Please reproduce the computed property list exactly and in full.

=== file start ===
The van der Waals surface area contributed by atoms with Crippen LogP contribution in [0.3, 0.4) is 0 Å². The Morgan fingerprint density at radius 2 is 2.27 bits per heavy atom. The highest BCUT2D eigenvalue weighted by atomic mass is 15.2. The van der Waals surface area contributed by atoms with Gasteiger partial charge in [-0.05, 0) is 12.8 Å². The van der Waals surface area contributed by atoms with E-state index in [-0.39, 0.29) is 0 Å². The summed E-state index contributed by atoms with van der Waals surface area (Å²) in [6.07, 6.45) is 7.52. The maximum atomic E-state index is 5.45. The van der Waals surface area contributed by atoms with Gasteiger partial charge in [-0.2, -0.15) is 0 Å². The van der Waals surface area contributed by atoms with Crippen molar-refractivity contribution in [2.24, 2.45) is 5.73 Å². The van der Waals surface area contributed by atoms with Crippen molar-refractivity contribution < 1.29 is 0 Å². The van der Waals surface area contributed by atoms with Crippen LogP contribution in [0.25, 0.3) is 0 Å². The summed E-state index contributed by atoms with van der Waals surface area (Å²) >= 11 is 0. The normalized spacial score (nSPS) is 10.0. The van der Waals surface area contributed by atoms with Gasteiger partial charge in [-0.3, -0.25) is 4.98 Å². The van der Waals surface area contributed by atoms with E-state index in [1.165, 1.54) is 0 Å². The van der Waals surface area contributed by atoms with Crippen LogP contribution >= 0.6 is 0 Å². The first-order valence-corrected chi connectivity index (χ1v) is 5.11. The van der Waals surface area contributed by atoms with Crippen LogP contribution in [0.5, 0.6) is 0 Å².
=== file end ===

The van der Waals surface area contributed by atoms with Crippen LogP contribution in [0.3, 0.4) is 0 Å². The Morgan fingerprint density at radius 2 is 2.27 bits per heavy atom. The highest BCUT2D eigenvalue weighted by atomic mass is 15.2. The van der Waals surface area contributed by atoms with Gasteiger partial charge in [-0.05, 0) is 12.8 Å². The van der Waals surface area contributed by atoms with E-state index in [-0.39, 0.29) is 0 Å². The summed E-state index contributed by atoms with van der Waals surface area (Å²) in [6.07, 6.45) is 7.52. The maximum atomic E-state index is 5.45. The van der Waals surface area contributed by atoms with Gasteiger partial charge in [-0.2, -0.15) is 0 Å². The van der Waals surface area contributed by atoms with Crippen molar-refractivity contribution in [2.24, 2.45) is 5.73 Å². The van der Waals surface area contributed by atoms with Crippen molar-refractivity contribution < 1.29 is 0 Å². The van der Waals surface area contributed by atoms with Crippen LogP contribution in [0.25, 0.3) is 0 Å². The summed E-state index contributed by atoms with van der Waals surface area (Å²) >= 11 is 0. The normalized spacial score (nSPS) is 10.0. The van der Waals surface area contributed by atoms with Gasteiger partial charge in [-0.3, -0.25) is 4.98 Å². The van der Waals surface area contributed by atoms with E-state index in [1.165, 1.54) is 0 Å². The van der Waals surface area contributed by atoms with Crippen LogP contribution >= 0.6 is 0 Å². The first-order valence-corrected chi connectivity index (χ1v) is 5.11. The van der Waals surface area contributed by atoms with Crippen LogP contribution in [0.5, 0.6) is 0 Å².